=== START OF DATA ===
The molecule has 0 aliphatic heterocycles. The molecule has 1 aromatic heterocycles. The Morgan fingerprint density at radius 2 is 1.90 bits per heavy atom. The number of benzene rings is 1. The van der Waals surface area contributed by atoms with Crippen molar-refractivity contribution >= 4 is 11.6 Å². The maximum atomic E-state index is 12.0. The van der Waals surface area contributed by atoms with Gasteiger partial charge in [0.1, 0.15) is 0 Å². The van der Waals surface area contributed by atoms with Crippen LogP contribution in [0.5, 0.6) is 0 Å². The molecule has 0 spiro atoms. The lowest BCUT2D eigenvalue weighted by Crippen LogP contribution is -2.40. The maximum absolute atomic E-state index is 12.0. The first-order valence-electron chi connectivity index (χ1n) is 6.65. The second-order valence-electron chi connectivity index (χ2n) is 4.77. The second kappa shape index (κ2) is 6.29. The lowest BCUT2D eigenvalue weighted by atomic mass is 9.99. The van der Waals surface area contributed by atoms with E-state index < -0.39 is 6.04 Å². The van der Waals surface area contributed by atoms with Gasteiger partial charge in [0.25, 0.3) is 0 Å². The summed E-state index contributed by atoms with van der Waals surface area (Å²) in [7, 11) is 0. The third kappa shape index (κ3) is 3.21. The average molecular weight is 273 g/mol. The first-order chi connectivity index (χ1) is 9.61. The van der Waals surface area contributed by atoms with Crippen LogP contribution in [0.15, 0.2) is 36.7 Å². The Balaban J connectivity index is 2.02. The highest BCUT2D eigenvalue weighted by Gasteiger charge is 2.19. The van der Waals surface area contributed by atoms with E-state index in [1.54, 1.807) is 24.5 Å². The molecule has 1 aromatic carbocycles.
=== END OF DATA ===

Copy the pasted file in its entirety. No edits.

The molecule has 0 aliphatic heterocycles. The molecule has 1 aromatic heterocycles. The Morgan fingerprint density at radius 2 is 1.90 bits per heavy atom. The number of benzene rings is 1. The van der Waals surface area contributed by atoms with Crippen molar-refractivity contribution >= 4 is 11.6 Å². The maximum atomic E-state index is 12.0. The van der Waals surface area contributed by atoms with Gasteiger partial charge in [0.1, 0.15) is 0 Å². The van der Waals surface area contributed by atoms with Crippen LogP contribution in [0.5, 0.6) is 0 Å². The molecule has 0 spiro atoms. The lowest BCUT2D eigenvalue weighted by Crippen LogP contribution is -2.40. The maximum absolute atomic E-state index is 12.0. The first-order valence-electron chi connectivity index (χ1n) is 6.65. The second-order valence-electron chi connectivity index (χ2n) is 4.77. The second kappa shape index (κ2) is 6.29. The lowest BCUT2D eigenvalue weighted by atomic mass is 9.99. The van der Waals surface area contributed by atoms with E-state index < -0.39 is 6.04 Å². The van der Waals surface area contributed by atoms with Gasteiger partial charge in [0.25, 0.3) is 0 Å². The summed E-state index contributed by atoms with van der Waals surface area (Å²) in [7, 11) is 0. The third kappa shape index (κ3) is 3.21. The average molecular weight is 273 g/mol. The first-order chi connectivity index (χ1) is 9.61. The van der Waals surface area contributed by atoms with Crippen LogP contribution in [0.15, 0.2) is 36.7 Å². The Balaban J connectivity index is 2.02. The highest BCUT2D eigenvalue weighted by Gasteiger charge is 2.19. The van der Waals surface area contributed by atoms with E-state index in [1.54, 1.807) is 24.5 Å². The molecule has 1 aromatic carbocycles.